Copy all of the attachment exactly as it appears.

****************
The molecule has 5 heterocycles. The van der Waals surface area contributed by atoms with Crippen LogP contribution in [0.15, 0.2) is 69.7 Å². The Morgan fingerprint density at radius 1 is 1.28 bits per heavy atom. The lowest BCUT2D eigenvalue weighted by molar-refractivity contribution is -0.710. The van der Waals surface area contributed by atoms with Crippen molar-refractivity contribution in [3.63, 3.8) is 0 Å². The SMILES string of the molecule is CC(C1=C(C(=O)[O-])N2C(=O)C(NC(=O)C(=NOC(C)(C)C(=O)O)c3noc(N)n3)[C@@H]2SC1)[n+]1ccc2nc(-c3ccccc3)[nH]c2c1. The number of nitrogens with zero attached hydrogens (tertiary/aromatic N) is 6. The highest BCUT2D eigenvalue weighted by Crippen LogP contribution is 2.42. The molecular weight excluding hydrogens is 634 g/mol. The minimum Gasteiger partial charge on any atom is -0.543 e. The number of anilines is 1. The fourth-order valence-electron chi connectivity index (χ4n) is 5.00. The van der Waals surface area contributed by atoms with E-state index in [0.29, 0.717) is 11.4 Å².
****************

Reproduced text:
The molecule has 5 heterocycles. The van der Waals surface area contributed by atoms with Crippen LogP contribution in [0.15, 0.2) is 69.7 Å². The Morgan fingerprint density at radius 1 is 1.28 bits per heavy atom. The lowest BCUT2D eigenvalue weighted by molar-refractivity contribution is -0.710. The van der Waals surface area contributed by atoms with Crippen molar-refractivity contribution in [3.63, 3.8) is 0 Å². The SMILES string of the molecule is CC(C1=C(C(=O)[O-])N2C(=O)C(NC(=O)C(=NOC(C)(C)C(=O)O)c3noc(N)n3)[C@@H]2SC1)[n+]1ccc2nc(-c3ccccc3)[nH]c2c1. The number of nitrogens with zero attached hydrogens (tertiary/aromatic N) is 6. The highest BCUT2D eigenvalue weighted by Crippen LogP contribution is 2.42. The molecular weight excluding hydrogens is 634 g/mol. The minimum Gasteiger partial charge on any atom is -0.543 e. The number of anilines is 1. The fourth-order valence-electron chi connectivity index (χ4n) is 5.00. The van der Waals surface area contributed by atoms with E-state index in [0.29, 0.717) is 11.4 Å².